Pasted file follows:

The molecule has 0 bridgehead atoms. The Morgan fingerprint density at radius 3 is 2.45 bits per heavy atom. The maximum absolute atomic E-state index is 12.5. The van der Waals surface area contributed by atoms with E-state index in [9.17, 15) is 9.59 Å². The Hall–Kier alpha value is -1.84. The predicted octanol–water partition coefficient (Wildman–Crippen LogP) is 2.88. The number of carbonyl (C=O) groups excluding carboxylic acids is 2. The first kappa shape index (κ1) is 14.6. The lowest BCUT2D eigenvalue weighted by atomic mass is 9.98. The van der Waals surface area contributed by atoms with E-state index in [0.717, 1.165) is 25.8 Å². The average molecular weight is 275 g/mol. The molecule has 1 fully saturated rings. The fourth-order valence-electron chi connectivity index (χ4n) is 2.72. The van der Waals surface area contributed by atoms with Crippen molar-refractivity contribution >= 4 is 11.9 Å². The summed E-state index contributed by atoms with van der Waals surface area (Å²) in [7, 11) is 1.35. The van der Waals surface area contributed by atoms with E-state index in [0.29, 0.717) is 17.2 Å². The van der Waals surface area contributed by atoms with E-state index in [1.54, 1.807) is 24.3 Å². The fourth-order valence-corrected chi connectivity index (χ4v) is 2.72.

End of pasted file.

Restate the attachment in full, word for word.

The molecule has 0 bridgehead atoms. The Morgan fingerprint density at radius 3 is 2.45 bits per heavy atom. The maximum absolute atomic E-state index is 12.5. The van der Waals surface area contributed by atoms with E-state index in [9.17, 15) is 9.59 Å². The Hall–Kier alpha value is -1.84. The predicted octanol–water partition coefficient (Wildman–Crippen LogP) is 2.88. The number of carbonyl (C=O) groups excluding carboxylic acids is 2. The first kappa shape index (κ1) is 14.6. The lowest BCUT2D eigenvalue weighted by atomic mass is 9.98. The van der Waals surface area contributed by atoms with E-state index in [0.717, 1.165) is 25.8 Å². The average molecular weight is 275 g/mol. The molecule has 1 fully saturated rings. The fourth-order valence-electron chi connectivity index (χ4n) is 2.72. The van der Waals surface area contributed by atoms with Crippen molar-refractivity contribution >= 4 is 11.9 Å². The summed E-state index contributed by atoms with van der Waals surface area (Å²) in [7, 11) is 1.35. The van der Waals surface area contributed by atoms with E-state index in [0.29, 0.717) is 17.2 Å². The van der Waals surface area contributed by atoms with E-state index in [1.54, 1.807) is 24.3 Å². The fourth-order valence-corrected chi connectivity index (χ4v) is 2.72.